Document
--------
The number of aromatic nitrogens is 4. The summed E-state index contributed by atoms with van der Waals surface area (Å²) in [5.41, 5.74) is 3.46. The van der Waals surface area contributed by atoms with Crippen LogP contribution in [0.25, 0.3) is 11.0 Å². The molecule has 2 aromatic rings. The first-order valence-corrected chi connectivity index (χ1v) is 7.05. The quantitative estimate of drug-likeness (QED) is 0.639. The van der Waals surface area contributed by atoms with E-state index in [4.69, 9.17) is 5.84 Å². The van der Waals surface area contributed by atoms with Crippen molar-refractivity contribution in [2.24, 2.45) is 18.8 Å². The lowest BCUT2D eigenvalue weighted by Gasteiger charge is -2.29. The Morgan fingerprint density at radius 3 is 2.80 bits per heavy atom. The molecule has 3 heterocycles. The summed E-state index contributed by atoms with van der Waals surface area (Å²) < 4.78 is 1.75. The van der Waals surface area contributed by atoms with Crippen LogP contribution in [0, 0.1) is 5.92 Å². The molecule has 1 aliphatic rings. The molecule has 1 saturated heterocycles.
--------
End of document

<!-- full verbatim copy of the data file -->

The number of aromatic nitrogens is 4. The summed E-state index contributed by atoms with van der Waals surface area (Å²) in [5.41, 5.74) is 3.46. The van der Waals surface area contributed by atoms with Crippen LogP contribution in [0.25, 0.3) is 11.0 Å². The molecule has 2 aromatic rings. The first-order valence-corrected chi connectivity index (χ1v) is 7.05. The quantitative estimate of drug-likeness (QED) is 0.639. The van der Waals surface area contributed by atoms with E-state index in [4.69, 9.17) is 5.84 Å². The van der Waals surface area contributed by atoms with Crippen molar-refractivity contribution in [2.24, 2.45) is 18.8 Å². The lowest BCUT2D eigenvalue weighted by Gasteiger charge is -2.29. The Morgan fingerprint density at radius 3 is 2.80 bits per heavy atom. The molecule has 3 heterocycles. The summed E-state index contributed by atoms with van der Waals surface area (Å²) < 4.78 is 1.75. The van der Waals surface area contributed by atoms with Crippen LogP contribution in [0, 0.1) is 5.92 Å². The molecule has 1 aliphatic rings. The molecule has 1 saturated heterocycles.